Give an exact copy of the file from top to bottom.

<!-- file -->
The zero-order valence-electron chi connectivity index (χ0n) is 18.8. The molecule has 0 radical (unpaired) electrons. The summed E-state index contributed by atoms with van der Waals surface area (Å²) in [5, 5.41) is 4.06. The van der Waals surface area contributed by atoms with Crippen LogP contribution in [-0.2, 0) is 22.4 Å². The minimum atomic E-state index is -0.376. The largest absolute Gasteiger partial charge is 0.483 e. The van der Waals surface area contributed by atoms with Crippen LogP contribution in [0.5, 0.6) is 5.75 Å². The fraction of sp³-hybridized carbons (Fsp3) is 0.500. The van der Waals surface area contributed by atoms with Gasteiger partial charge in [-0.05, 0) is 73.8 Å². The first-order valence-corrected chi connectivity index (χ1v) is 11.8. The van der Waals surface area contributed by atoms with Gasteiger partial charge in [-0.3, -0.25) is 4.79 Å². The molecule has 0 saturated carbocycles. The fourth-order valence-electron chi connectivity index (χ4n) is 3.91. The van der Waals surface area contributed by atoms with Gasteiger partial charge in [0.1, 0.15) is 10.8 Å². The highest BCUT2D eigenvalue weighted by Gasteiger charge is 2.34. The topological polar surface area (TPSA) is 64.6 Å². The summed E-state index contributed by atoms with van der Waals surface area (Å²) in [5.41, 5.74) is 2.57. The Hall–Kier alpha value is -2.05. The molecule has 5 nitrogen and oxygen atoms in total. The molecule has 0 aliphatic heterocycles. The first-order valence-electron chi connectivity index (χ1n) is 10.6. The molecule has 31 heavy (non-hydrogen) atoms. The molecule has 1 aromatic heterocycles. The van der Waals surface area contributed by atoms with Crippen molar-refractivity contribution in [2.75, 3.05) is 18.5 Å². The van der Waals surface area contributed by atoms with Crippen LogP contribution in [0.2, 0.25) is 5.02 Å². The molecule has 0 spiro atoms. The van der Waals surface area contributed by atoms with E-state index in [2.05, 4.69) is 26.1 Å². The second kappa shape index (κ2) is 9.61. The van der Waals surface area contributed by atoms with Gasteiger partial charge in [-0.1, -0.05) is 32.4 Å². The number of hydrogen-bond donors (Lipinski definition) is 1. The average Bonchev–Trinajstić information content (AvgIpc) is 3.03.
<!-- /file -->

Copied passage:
The zero-order valence-electron chi connectivity index (χ0n) is 18.8. The molecule has 0 radical (unpaired) electrons. The summed E-state index contributed by atoms with van der Waals surface area (Å²) in [5, 5.41) is 4.06. The van der Waals surface area contributed by atoms with Crippen LogP contribution in [-0.2, 0) is 22.4 Å². The minimum atomic E-state index is -0.376. The largest absolute Gasteiger partial charge is 0.483 e. The van der Waals surface area contributed by atoms with Crippen LogP contribution in [0.5, 0.6) is 5.75 Å². The fraction of sp³-hybridized carbons (Fsp3) is 0.500. The van der Waals surface area contributed by atoms with Gasteiger partial charge in [-0.05, 0) is 73.8 Å². The first-order valence-corrected chi connectivity index (χ1v) is 11.8. The van der Waals surface area contributed by atoms with Gasteiger partial charge in [-0.3, -0.25) is 4.79 Å². The molecule has 0 saturated carbocycles. The fourth-order valence-electron chi connectivity index (χ4n) is 3.91. The van der Waals surface area contributed by atoms with Gasteiger partial charge in [0.1, 0.15) is 10.8 Å². The highest BCUT2D eigenvalue weighted by Gasteiger charge is 2.34. The topological polar surface area (TPSA) is 64.6 Å². The summed E-state index contributed by atoms with van der Waals surface area (Å²) in [5.41, 5.74) is 2.57. The Hall–Kier alpha value is -2.05. The molecule has 5 nitrogen and oxygen atoms in total. The molecule has 0 aliphatic heterocycles. The first-order valence-electron chi connectivity index (χ1n) is 10.6. The molecule has 31 heavy (non-hydrogen) atoms. The molecule has 1 aromatic heterocycles. The van der Waals surface area contributed by atoms with Crippen molar-refractivity contribution in [2.75, 3.05) is 18.5 Å². The van der Waals surface area contributed by atoms with Crippen LogP contribution in [0.2, 0.25) is 5.02 Å². The molecule has 0 spiro atoms. The van der Waals surface area contributed by atoms with E-state index in [2.05, 4.69) is 26.1 Å². The second kappa shape index (κ2) is 9.61. The van der Waals surface area contributed by atoms with Gasteiger partial charge in [-0.1, -0.05) is 32.4 Å². The number of hydrogen-bond donors (Lipinski definition) is 1. The average Bonchev–Trinajstić information content (AvgIpc) is 3.03.